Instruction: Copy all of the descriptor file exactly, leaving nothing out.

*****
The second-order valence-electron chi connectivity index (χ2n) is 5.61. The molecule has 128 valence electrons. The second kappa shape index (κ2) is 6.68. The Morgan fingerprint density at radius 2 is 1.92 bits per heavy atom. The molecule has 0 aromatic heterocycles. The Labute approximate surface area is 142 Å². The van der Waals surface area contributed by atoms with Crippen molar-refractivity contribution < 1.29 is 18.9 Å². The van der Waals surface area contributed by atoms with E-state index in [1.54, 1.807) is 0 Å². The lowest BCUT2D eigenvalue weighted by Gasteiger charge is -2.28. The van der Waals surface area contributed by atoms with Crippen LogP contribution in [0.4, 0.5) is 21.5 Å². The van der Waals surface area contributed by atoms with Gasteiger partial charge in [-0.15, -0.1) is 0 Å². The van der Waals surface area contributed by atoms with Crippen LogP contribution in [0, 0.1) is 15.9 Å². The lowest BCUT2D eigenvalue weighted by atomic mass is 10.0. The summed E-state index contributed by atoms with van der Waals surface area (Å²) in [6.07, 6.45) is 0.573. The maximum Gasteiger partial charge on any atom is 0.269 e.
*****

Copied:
The second-order valence-electron chi connectivity index (χ2n) is 5.61. The molecule has 128 valence electrons. The second kappa shape index (κ2) is 6.68. The Morgan fingerprint density at radius 2 is 1.92 bits per heavy atom. The molecule has 0 aromatic heterocycles. The Labute approximate surface area is 142 Å². The van der Waals surface area contributed by atoms with Crippen molar-refractivity contribution < 1.29 is 18.9 Å². The van der Waals surface area contributed by atoms with E-state index in [1.54, 1.807) is 0 Å². The lowest BCUT2D eigenvalue weighted by Gasteiger charge is -2.28. The van der Waals surface area contributed by atoms with Crippen LogP contribution in [0.4, 0.5) is 21.5 Å². The van der Waals surface area contributed by atoms with Gasteiger partial charge in [-0.15, -0.1) is 0 Å². The van der Waals surface area contributed by atoms with Crippen LogP contribution in [0, 0.1) is 15.9 Å². The lowest BCUT2D eigenvalue weighted by atomic mass is 10.0. The summed E-state index contributed by atoms with van der Waals surface area (Å²) in [6.07, 6.45) is 0.573. The maximum Gasteiger partial charge on any atom is 0.269 e.